Legal Rights & Ethical Responsibilities

The relationship between laws and ethics is not always clear. Although we may have a legal right to do something, this does not necessarily mean it is ethically justified.

Discussion Questions

1. The video poses that ethics demands more than the law. Do you agree? Can you think of an example? How about a counter example?

2. Although the video is attempting to highlight the conflict that sometimes occurs between law and ethics, more often they overlap. Can you give specific examples? Do you think the law follows ethics or ethics follows the law?

3. Have you ever been in a situation to do something legally permissible but ethically questionable, or vice versa?

4. In the case of Snyder v. Phelps, the Supreme Court protected Westboro Baptist Church’s right to freedom of speech, while Snyder sought to protect his family’s right to privacy and to not be caused unnecessary pain and suffering. Regardless of your opinion of Westboro or Snyder, which of these values do you believe is more important to defend? Why?

5. Is free speech so important that it should be protected even when it’s used to intentionally cause others emotional harm?

6. Do you think there is a way to uphold the right to free speech without protecting the sort of hateful speech the Westboro Baptist Church has used while protesting?

7. The Grantland editors chose to uphold the journalistic values of truthful and comprehensive reporting, even in light of the suicide of Dr. V. Do you agree that truth in journalism should be pursued at all costs, regardless of outcome? Why or why not?

8. If you had been in Hannan’s shoes, how would you have framed the article on the putter invented by Dr. V.?

Case Studies

Approaching the Presidency: Roosevelt & Taft

Theodore Roosevelt, President of the United States from 1901-1909, embodied what many scholars typically refer to as the ‘stewardship presidency.’ In the words of Roosevelt, it is the president’s “duty to do anything that the needs of the nation demanded unless such action was forbidden by the Constitution or by the laws.” Under Roosevelt’s expansionist view, anything the president does is considered acceptable unless it is expressly forbidden by the Constitution or laws passed by Congress. Roosevelt believed he served the people, not just the government. He took many actions as president that stretched the limits of the executive branch, including the creation of national parks without regard for states’ jurisdiction and fostering revolt in Colombia to establish the Panama Canal.

On the other hand, William Howard Taft, President of the United States from 1909-1913, embodied what many scholars refer to as a ‘strict constructionist’ model of the presidency. Under this approach, unless the Constitution or Congress explicitly grants a certain power, the president does not have the right to act. In Taft’s words, “the President can exercise no power which cannot be fairly and reasonably traced to some specific grant of power or justly implied and included within such express grant as proper and necessary to its exercise.”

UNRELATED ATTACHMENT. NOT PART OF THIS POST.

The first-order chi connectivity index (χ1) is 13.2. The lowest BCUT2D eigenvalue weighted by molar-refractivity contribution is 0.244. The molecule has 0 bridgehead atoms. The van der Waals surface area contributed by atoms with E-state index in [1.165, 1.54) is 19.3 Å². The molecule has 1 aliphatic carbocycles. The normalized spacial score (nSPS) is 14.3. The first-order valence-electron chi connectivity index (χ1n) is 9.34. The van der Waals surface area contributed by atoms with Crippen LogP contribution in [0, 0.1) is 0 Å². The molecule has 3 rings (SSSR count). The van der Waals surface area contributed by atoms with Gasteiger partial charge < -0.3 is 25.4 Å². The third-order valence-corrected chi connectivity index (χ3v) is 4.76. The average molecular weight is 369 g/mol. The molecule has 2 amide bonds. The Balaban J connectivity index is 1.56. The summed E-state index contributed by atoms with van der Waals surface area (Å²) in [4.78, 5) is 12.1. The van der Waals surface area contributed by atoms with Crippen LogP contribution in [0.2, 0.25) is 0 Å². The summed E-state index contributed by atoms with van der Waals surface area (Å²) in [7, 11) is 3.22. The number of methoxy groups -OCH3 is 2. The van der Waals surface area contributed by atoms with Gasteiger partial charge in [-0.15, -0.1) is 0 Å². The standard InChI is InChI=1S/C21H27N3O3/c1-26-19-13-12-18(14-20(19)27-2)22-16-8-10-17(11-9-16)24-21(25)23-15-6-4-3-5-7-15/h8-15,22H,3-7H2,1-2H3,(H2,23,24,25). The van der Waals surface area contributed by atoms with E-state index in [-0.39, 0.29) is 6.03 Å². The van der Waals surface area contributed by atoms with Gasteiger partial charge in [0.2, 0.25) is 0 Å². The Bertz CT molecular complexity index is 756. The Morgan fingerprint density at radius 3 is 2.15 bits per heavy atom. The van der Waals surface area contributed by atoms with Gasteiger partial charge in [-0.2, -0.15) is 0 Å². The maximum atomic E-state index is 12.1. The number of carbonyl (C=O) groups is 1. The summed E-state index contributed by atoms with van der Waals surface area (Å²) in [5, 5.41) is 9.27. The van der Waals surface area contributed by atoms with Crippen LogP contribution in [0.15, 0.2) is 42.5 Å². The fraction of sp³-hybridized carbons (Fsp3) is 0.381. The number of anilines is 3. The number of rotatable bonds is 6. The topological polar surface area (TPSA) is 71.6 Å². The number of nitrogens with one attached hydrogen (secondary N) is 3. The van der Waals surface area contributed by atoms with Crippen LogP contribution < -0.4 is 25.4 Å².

While Roosevelt expanded federal power in many areas, Taft felt many of these actions were legal overreaches. For example, as a “trust-buster” Roosevelt differentiated between ‘good’ trusts and ‘bad’ trusts, using his expanded powers as president to make this distinction unilaterally. He made a ‘gentlemen’s agreement’ with U.S. Steel and told them that the American government would not attack their corporation as a monopoly since he believed the company was working in the interests of the American people. Roosevelt did not, however, pass any legislation or make any binding orders to this effect. Taft took a more legalistic view and later, as president, directed his attorney general to file an anti-trust lawsuit against U.S. Steel. Roosevelt took Taft’s actions as a personal attack upon Roosevelt’s presidency and positions.

Although Taft continued many of Roosevelt’s policies, he was inclined to look at the facts of the situation and make a choice based on evidence. Roosevelt, on the other hand, was more inclined to do what he felt was “right.” Their disagreements, which hinged on the grey areas of the legal and the ethical, ultimately propelled the break within the Republican Party during the 1912 elections.

Discussion Questions

1. What differences do you see between Roosevelt’s and Taft’s views of their ethical responsibilities as president?

2. How did Roosevelt and Taft each negotiate the line between law and ethics?

3. Between Roosevelt and Taft, do you think one demonstrated overconfidence bias more than the other? Explain.

4. In the case of U.S. Steel, whose actions caused more harm: Roosevelt by making an informal agreement, or Taft by violating that agreement? Explain.

5. Whose approach to the U.S. presidency, Taft’s or Roosevelt’s, do you think is preferable in light of both legal and ethical considerations? Why?

6. Can you think of an example of another president or world leader whose approach to leadership is similar to either Roosevelt or Taft? How does this leader’s approach affect his/her political actions?


Snyder v. Phelps